Self Transporter: how to share your Self code
In my previous post, I talked about Self and gave a general tour of the language and the programming environment. I mentioned that Self was an image-based programming language. Of course, if you want to develop a Self application with multiple people, an image is not suitable for collaborating (except in real-time – we’ll come back to that in a later post). Your Self image contains everything in your programming environment (provided you don’t forget to save it!), including the active morphs you have on the screen, and stuff you are working on. Therefore, obviously, it is not possible to collaborate using your world images on version control.
So then the question becomes “How can we extract just the parts of our application so that they can be re-imported to other Self worlds independently?” And the answer to that is the Transporter system.
But before we can talk about Transporter, we first need to understand what Self considers a module.
We previously talked about slots and objects in Self and said that an object is a collection of slots. Well, all of our world is a huge hierarchy of objects created by connections of slots. Obviously it would be very hard to put everything together at once. Besides, we might want to plug some stuff out or plug new stuff in at will.
That’s where Self modules come in. For the most part, modules behave like you would expect from other programming languages: modules are collections of objects. However, they differ from regular programming language modules in that they also contain individual slots. That is, you can set a module for any slot, in any object. This makes Self’s modules incredibly powerful in extending the language: by making the granularity of modules in Self at the slot level, you can extend the standard library as you wish, adding new slots.
In that screenshot you can see that right after the category name (
there is a bit that says
Module: abstract_OS. In the programming environment,
at the top of each object and category, there is a summary of the modules that
own the slots. If there is only one module for all slots, it will show the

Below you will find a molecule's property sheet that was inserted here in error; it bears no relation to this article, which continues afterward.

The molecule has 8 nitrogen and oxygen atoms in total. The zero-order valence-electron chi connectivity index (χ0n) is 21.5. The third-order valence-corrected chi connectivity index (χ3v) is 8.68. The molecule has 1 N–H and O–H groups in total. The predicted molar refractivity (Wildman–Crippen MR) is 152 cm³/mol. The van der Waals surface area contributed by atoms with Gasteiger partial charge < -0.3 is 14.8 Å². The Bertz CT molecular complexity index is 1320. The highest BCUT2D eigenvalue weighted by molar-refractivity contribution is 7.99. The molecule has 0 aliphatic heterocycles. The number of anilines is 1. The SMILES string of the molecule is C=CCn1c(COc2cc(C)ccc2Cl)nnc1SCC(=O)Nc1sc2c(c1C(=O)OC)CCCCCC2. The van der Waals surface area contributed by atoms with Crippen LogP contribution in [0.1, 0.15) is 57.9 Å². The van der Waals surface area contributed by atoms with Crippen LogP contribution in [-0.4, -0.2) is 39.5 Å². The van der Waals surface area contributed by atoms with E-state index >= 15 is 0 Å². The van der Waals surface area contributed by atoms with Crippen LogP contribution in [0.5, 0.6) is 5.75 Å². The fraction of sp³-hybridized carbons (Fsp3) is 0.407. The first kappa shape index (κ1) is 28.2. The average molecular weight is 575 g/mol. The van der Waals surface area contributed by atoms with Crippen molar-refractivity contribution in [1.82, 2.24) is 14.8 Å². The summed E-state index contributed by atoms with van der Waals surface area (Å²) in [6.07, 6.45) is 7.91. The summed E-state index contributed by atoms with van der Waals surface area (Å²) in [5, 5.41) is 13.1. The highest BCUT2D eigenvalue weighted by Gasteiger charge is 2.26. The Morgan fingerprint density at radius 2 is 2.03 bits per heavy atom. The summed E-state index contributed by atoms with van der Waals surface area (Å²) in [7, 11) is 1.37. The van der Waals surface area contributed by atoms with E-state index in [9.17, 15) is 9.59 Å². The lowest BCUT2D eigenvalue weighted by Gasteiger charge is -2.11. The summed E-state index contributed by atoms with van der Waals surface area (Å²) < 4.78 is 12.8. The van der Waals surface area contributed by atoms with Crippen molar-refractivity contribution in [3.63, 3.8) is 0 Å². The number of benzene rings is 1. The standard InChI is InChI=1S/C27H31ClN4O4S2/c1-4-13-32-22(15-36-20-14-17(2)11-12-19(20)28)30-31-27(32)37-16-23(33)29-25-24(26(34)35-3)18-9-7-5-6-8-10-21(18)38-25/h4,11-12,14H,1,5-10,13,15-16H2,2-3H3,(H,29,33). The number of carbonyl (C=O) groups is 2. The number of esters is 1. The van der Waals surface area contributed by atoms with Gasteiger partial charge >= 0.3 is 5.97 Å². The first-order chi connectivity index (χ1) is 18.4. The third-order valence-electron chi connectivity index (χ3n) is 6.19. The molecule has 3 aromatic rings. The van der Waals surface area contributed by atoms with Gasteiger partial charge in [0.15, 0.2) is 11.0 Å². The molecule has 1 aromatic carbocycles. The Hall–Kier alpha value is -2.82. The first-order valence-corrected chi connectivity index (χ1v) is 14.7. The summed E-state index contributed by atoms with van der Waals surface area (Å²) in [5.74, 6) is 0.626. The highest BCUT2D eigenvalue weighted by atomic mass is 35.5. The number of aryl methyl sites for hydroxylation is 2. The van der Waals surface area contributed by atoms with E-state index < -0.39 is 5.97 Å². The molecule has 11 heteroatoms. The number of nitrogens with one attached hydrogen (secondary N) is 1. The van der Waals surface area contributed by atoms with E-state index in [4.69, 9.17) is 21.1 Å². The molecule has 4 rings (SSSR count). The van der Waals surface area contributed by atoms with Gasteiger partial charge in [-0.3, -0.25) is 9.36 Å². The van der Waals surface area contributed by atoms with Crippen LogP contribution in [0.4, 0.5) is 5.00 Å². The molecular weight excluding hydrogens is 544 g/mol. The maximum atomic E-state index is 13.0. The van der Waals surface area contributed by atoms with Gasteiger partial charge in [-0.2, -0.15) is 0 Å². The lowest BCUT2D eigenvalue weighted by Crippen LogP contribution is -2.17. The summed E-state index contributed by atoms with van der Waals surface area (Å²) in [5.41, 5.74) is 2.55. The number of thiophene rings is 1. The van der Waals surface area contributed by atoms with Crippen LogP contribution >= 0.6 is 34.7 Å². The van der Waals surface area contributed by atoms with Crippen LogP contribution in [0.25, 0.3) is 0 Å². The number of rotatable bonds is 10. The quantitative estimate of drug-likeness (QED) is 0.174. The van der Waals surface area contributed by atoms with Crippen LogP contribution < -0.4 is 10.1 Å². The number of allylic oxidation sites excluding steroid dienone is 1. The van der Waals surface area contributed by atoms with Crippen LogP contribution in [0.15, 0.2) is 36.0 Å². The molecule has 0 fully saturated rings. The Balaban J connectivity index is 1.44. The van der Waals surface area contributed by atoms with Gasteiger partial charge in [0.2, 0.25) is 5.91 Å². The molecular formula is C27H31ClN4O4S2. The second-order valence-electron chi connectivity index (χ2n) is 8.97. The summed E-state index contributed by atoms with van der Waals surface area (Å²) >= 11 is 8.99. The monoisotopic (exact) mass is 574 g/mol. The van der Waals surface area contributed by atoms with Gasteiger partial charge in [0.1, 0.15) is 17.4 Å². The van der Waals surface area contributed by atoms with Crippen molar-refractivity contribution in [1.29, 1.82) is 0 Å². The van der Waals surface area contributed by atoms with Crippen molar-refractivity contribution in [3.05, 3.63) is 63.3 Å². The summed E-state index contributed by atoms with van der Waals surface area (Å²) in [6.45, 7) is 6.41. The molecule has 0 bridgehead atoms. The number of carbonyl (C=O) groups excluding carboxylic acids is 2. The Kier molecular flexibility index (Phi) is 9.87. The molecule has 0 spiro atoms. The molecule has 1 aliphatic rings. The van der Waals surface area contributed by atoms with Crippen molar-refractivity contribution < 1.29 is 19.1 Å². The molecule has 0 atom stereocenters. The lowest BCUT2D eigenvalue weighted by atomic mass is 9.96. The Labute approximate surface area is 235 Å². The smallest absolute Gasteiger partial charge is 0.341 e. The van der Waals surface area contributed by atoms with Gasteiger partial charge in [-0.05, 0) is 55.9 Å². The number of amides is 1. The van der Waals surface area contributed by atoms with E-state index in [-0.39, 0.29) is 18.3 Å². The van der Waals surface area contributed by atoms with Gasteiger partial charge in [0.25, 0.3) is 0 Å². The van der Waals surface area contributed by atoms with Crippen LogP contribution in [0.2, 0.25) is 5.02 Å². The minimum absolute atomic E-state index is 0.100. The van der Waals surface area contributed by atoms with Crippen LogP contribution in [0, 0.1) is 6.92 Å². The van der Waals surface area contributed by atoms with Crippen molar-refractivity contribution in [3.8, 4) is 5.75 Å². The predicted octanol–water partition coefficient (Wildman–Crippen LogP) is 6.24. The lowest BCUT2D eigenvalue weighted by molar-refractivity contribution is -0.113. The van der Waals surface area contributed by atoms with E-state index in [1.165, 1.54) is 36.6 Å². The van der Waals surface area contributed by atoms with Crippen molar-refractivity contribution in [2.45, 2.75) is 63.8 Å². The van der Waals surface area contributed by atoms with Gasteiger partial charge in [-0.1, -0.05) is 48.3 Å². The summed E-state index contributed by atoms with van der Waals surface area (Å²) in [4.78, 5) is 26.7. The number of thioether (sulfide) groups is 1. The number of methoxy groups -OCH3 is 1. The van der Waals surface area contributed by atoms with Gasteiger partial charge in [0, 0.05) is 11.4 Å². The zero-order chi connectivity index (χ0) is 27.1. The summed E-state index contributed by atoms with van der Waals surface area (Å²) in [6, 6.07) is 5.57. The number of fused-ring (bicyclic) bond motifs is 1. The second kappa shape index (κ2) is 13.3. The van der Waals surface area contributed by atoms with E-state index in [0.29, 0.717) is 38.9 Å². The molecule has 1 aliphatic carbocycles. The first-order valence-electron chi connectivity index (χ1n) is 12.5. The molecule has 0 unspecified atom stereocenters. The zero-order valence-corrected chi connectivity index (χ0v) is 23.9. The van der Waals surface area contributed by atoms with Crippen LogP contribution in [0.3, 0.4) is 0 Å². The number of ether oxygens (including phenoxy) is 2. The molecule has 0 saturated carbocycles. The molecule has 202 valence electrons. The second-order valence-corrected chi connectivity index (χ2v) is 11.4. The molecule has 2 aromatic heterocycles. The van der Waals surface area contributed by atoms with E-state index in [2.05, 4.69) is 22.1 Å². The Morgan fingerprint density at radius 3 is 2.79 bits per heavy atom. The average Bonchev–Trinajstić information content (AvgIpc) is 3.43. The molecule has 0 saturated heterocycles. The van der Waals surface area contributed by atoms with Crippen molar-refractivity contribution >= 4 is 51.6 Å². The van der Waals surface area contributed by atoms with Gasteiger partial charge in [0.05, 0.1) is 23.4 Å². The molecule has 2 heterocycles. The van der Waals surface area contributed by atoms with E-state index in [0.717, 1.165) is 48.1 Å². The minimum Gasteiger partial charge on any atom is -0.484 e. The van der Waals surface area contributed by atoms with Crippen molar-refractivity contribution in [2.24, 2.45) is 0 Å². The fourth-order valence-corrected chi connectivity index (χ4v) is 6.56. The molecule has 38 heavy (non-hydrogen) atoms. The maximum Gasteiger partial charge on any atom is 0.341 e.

module name like above; if there are multiple, it will abbreviate it and show
the module count instead; and if there are none, it will show
no filed-out slots (might be familiar if you followed the previous post).1
We will soon look into how we can create our own modules. For now, let’s understand how the Transporter system works.
The Transporter system
The Transporter system is a way to reliably extract a module from a Self world while the code is still running. It accomplishes this by getting the representation of each object and slot that belongs to the module (and is well-known2) and transforming them into a series of messages which can then be written to a file. This file is a text file which then be shared as you would with any other text file.
The handbook has an excellent section on how Transporter works and the problems that were faced. You should definitely check it out, but to summarize, live objects and slots do not provide enough information to accurately represent them in source code (a slot might be computed initially, how to handle slots that reference another module’s objects, how to handle immutable objects), so in order to preserve that information for filing into (loading into) another Self world later, the information is set by the programmer as annotations on the objects and slots. Let us now look at what annotations are and what kind of annotations there are.
To solve the problem of storing meta-data on the object regarding its creation,
Self has a syntactic element called annotations. Annotations are strings that
are stored with the object or slot and can then be fetched by the environment.
The default Self environment and Transporter separates different keys and values
in an annotation with
\x7f. In text form, slots and objects can be annotated
using curly braces.
In an object, there are a few annotations that are relevant to the Transporter system, and the environment provides a graphical way to modify them.
In the screenshot above, the first two slots are related to Transporter. We will come back to copy-down in a later post, so ignore the last 3 slots for now.
- The creator slot is the well-known path for this object. All objects that refer to this object must use the creator slot to do so. This also allows your object to get its own name, as we will see later in this blog post.
- The Complete? flag allows us to determine whether there is an expression such that, provided all required objects are filed in, lets us recreate this object 1:1. This is used by Transporter to write simple expressions to recreate slot contents.3
An important thing to note is that, for an object to be accurately recreated, it must either be complete or it must have a well-known creator slot.
For slots, we have a few more annotations. They determine how the slot will be represented when Transporter files them out.
This one is much simpler. A slot has a module it belongs to, and has two modes when determining how to initialize it when filing it in later. If Follow is selected, then Transporter will try to write out whatever’s the value of the module; if Initialize to is selected, however, Transporter will place the expression that’s typed in the text box as the slot’s value.